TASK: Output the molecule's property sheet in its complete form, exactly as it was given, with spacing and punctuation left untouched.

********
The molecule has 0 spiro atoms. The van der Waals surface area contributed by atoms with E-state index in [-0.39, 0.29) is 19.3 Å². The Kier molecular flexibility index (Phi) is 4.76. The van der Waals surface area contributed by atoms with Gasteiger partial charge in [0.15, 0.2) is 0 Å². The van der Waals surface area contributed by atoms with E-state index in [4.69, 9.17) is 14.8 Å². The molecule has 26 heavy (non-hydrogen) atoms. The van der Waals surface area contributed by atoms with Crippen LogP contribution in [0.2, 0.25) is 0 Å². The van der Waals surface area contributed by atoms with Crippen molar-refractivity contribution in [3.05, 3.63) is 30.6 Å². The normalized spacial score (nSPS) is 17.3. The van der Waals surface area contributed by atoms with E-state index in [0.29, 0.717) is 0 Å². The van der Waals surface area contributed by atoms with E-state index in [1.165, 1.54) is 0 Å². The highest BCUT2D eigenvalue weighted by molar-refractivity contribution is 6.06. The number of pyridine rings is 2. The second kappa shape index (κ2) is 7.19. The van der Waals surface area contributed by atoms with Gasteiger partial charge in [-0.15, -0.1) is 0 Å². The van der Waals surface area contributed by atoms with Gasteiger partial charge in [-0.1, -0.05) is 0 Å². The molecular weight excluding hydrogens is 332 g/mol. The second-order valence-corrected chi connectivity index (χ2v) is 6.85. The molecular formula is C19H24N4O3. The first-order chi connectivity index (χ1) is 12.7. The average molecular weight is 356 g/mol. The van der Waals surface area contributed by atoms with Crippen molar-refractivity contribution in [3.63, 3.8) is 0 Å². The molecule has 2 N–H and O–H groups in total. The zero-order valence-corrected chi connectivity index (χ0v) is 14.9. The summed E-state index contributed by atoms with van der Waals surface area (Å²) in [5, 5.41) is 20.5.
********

The molecule has 0 spiro atoms. The van der Waals surface area contributed by atoms with E-state index in [-0.39, 0.29) is 19.3 Å². The Kier molecular flexibility index (Phi) is 4.76. The van der Waals surface area contributed by atoms with Gasteiger partial charge in [0.15, 0.2) is 0 Å². The van der Waals surface area contributed by atoms with E-state index in [4.69, 9.17) is 14.8 Å². The molecule has 26 heavy (non-hydrogen) atoms. The van der Waals surface area contributed by atoms with Crippen LogP contribution in [0.2, 0.25) is 0 Å². The van der Waals surface area contributed by atoms with Crippen molar-refractivity contribution in [3.05, 3.63) is 30.6 Å². The normalized spacial score (nSPS) is 17.3. The van der Waals surface area contributed by atoms with E-state index in [0.29, 0.717) is 0 Å². The van der Waals surface area contributed by atoms with E-state index in [1.165, 1.54) is 0 Å². The highest BCUT2D eigenvalue weighted by molar-refractivity contribution is 6.06. The number of pyridine rings is 2. The second kappa shape index (κ2) is 7.19. The van der Waals surface area contributed by atoms with Gasteiger partial charge in [-0.15, -0.1) is 0 Å². The van der Waals surface area contributed by atoms with Gasteiger partial charge in [-0.1, -0.05) is 0 Å². The molecular weight excluding hydrogens is 332 g/mol. The second-order valence-corrected chi connectivity index (χ2v) is 6.85. The molecular formula is C19H24N4O3. The first-order chi connectivity index (χ1) is 12.7. The average molecular weight is 356 g/mol. The van der Waals surface area contributed by atoms with Crippen molar-refractivity contribution in [3.63, 3.8) is 0 Å². The molecule has 2 N–H and O–H groups in total. The zero-order valence-corrected chi connectivity index (χ0v) is 14.9. The summed E-state index contributed by atoms with van der Waals surface area (Å²) in [5, 5.41) is 20.5.